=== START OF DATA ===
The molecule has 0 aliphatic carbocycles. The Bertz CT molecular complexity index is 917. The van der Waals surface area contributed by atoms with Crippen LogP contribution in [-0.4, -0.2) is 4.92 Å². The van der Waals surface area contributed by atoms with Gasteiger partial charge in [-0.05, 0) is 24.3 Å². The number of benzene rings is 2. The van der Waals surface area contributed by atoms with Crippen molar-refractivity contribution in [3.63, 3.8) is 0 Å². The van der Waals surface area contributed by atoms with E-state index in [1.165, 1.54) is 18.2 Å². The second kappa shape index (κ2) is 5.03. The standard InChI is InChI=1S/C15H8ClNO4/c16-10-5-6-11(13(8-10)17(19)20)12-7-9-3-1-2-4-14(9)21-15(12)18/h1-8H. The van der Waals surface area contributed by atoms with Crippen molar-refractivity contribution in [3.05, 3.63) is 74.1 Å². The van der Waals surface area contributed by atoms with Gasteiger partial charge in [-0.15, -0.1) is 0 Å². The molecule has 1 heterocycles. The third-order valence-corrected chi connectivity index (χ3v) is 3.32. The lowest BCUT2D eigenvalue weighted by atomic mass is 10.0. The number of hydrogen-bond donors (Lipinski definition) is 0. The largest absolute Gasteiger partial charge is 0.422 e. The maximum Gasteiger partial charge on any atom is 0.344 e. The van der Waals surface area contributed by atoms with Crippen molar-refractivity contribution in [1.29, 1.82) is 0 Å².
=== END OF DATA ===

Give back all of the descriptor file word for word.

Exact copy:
The molecule has 0 aliphatic carbocycles. The Bertz CT molecular complexity index is 917. The van der Waals surface area contributed by atoms with Crippen LogP contribution in [-0.4, -0.2) is 4.92 Å². The van der Waals surface area contributed by atoms with Gasteiger partial charge in [-0.05, 0) is 24.3 Å². The number of benzene rings is 2. The van der Waals surface area contributed by atoms with Crippen molar-refractivity contribution in [3.63, 3.8) is 0 Å². The van der Waals surface area contributed by atoms with E-state index in [1.165, 1.54) is 18.2 Å². The second kappa shape index (κ2) is 5.03. The standard InChI is InChI=1S/C15H8ClNO4/c16-10-5-6-11(13(8-10)17(19)20)12-7-9-3-1-2-4-14(9)21-15(12)18/h1-8H. The van der Waals surface area contributed by atoms with Crippen molar-refractivity contribution in [3.05, 3.63) is 74.1 Å². The van der Waals surface area contributed by atoms with Gasteiger partial charge in [-0.15, -0.1) is 0 Å². The molecule has 1 heterocycles. The third-order valence-corrected chi connectivity index (χ3v) is 3.32. The lowest BCUT2D eigenvalue weighted by atomic mass is 10.0. The number of hydrogen-bond donors (Lipinski definition) is 0. The largest absolute Gasteiger partial charge is 0.422 e. The maximum Gasteiger partial charge on any atom is 0.344 e. The van der Waals surface area contributed by atoms with Crippen molar-refractivity contribution in [1.29, 1.82) is 0 Å².